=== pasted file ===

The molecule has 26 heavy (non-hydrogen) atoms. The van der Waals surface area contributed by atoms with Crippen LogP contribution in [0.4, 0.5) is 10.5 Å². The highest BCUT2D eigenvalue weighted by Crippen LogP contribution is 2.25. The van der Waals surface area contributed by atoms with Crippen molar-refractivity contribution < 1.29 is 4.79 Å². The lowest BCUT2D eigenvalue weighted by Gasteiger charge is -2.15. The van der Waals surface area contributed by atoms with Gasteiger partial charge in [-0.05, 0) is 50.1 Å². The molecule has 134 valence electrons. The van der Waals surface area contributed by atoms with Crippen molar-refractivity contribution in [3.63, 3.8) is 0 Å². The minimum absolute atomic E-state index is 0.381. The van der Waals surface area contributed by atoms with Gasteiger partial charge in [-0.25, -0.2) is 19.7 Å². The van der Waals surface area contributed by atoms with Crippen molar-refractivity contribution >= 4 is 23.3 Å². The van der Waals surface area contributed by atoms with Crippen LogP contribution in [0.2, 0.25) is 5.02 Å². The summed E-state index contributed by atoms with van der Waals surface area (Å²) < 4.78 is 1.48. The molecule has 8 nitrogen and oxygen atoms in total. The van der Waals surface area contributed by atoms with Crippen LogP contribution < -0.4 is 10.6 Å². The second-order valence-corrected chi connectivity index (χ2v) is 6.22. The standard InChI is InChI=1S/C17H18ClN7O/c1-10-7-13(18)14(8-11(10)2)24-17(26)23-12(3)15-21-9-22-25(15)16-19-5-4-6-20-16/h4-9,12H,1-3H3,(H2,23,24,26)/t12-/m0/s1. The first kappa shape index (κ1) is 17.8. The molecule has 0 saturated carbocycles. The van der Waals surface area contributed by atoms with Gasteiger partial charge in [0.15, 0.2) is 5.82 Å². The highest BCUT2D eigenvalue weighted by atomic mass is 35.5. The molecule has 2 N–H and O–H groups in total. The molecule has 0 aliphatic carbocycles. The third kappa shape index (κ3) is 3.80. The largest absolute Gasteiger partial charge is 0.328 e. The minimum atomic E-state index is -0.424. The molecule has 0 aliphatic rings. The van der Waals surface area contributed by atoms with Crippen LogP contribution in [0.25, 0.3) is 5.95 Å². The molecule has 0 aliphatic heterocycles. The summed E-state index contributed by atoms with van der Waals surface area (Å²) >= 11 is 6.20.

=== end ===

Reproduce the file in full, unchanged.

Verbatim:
The molecule has 26 heavy (non-hydrogen) atoms. The van der Waals surface area contributed by atoms with Crippen LogP contribution in [0.4, 0.5) is 10.5 Å². The highest BCUT2D eigenvalue weighted by Crippen LogP contribution is 2.25. The van der Waals surface area contributed by atoms with Crippen molar-refractivity contribution < 1.29 is 4.79 Å². The lowest BCUT2D eigenvalue weighted by Gasteiger charge is -2.15. The van der Waals surface area contributed by atoms with Gasteiger partial charge in [-0.05, 0) is 50.1 Å². The molecule has 134 valence electrons. The van der Waals surface area contributed by atoms with Crippen molar-refractivity contribution in [3.63, 3.8) is 0 Å². The minimum absolute atomic E-state index is 0.381. The van der Waals surface area contributed by atoms with Gasteiger partial charge in [-0.25, -0.2) is 19.7 Å². The van der Waals surface area contributed by atoms with Crippen molar-refractivity contribution >= 4 is 23.3 Å². The van der Waals surface area contributed by atoms with Crippen LogP contribution in [0.2, 0.25) is 5.02 Å². The summed E-state index contributed by atoms with van der Waals surface area (Å²) < 4.78 is 1.48. The molecule has 8 nitrogen and oxygen atoms in total. The van der Waals surface area contributed by atoms with Crippen LogP contribution < -0.4 is 10.6 Å². The second-order valence-corrected chi connectivity index (χ2v) is 6.22. The standard InChI is InChI=1S/C17H18ClN7O/c1-10-7-13(18)14(8-11(10)2)24-17(26)23-12(3)15-21-9-22-25(15)16-19-5-4-6-20-16/h4-9,12H,1-3H3,(H2,23,24,26)/t12-/m0/s1. The first kappa shape index (κ1) is 17.8. The molecule has 0 saturated carbocycles. The van der Waals surface area contributed by atoms with Gasteiger partial charge in [0.15, 0.2) is 5.82 Å². The highest BCUT2D eigenvalue weighted by atomic mass is 35.5. The molecule has 2 N–H and O–H groups in total. The molecule has 0 aliphatic carbocycles. The third kappa shape index (κ3) is 3.80. The largest absolute Gasteiger partial charge is 0.328 e. The minimum atomic E-state index is -0.424. The molecule has 0 aliphatic rings. The van der Waals surface area contributed by atoms with Crippen LogP contribution in [0.25, 0.3) is 5.95 Å². The molecule has 0 aliphatic heterocycles. The summed E-state index contributed by atoms with van der Waals surface area (Å²) >= 11 is 6.20.